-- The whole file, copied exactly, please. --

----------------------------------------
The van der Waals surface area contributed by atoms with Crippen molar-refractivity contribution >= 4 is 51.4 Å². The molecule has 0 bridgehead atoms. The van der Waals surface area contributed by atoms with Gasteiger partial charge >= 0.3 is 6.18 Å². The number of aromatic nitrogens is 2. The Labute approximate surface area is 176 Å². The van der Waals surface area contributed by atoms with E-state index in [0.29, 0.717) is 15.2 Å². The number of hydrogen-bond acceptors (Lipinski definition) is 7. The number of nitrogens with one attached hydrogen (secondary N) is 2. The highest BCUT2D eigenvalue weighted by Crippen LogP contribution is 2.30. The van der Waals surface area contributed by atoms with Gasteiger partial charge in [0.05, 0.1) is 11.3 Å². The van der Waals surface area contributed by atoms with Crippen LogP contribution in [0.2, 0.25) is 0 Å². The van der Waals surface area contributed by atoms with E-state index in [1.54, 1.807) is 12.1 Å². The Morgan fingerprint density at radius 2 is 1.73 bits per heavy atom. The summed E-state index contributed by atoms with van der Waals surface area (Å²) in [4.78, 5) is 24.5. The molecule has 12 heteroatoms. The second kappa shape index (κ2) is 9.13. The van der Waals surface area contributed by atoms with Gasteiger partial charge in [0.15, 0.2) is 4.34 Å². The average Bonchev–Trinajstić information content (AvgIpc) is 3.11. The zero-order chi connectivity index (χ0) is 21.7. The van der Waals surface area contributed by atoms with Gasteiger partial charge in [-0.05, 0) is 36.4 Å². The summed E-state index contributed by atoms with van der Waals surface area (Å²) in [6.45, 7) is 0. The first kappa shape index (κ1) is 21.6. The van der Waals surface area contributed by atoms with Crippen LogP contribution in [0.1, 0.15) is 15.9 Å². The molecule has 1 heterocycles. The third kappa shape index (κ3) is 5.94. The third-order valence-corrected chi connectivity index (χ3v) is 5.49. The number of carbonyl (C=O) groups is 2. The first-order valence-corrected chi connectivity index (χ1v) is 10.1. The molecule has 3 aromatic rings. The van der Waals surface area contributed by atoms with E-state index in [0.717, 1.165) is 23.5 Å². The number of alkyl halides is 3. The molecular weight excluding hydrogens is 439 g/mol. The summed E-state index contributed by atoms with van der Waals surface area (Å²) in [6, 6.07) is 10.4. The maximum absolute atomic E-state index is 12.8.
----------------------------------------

The van der Waals surface area contributed by atoms with Crippen molar-refractivity contribution >= 4 is 51.4 Å². The molecule has 0 bridgehead atoms. The van der Waals surface area contributed by atoms with Gasteiger partial charge >= 0.3 is 6.18 Å². The number of aromatic nitrogens is 2. The Labute approximate surface area is 176 Å². The van der Waals surface area contributed by atoms with E-state index in [0.29, 0.717) is 15.2 Å². The number of hydrogen-bond acceptors (Lipinski definition) is 7. The number of nitrogens with one attached hydrogen (secondary N) is 2. The highest BCUT2D eigenvalue weighted by Crippen LogP contribution is 2.30. The van der Waals surface area contributed by atoms with Gasteiger partial charge in [0.05, 0.1) is 11.3 Å². The van der Waals surface area contributed by atoms with Crippen LogP contribution in [0.2, 0.25) is 0 Å². The van der Waals surface area contributed by atoms with E-state index in [1.54, 1.807) is 12.1 Å². The Morgan fingerprint density at radius 2 is 1.73 bits per heavy atom. The summed E-state index contributed by atoms with van der Waals surface area (Å²) in [4.78, 5) is 24.5. The molecule has 12 heteroatoms. The second kappa shape index (κ2) is 9.13. The van der Waals surface area contributed by atoms with Gasteiger partial charge in [0.15, 0.2) is 4.34 Å². The average Bonchev–Trinajstić information content (AvgIpc) is 3.11. The zero-order chi connectivity index (χ0) is 21.7. The van der Waals surface area contributed by atoms with Gasteiger partial charge in [-0.05, 0) is 36.4 Å². The summed E-state index contributed by atoms with van der Waals surface area (Å²) in [6.45, 7) is 0. The first kappa shape index (κ1) is 21.6. The van der Waals surface area contributed by atoms with Crippen LogP contribution in [0.1, 0.15) is 15.9 Å². The molecule has 1 heterocycles. The third kappa shape index (κ3) is 5.94. The third-order valence-corrected chi connectivity index (χ3v) is 5.49. The number of carbonyl (C=O) groups is 2. The first-order valence-corrected chi connectivity index (χ1v) is 10.1. The molecule has 3 aromatic rings. The van der Waals surface area contributed by atoms with E-state index in [0.717, 1.165) is 23.5 Å². The number of alkyl halides is 3. The molecular weight excluding hydrogens is 439 g/mol. The summed E-state index contributed by atoms with van der Waals surface area (Å²) in [6, 6.07) is 10.4. The maximum absolute atomic E-state index is 12.8.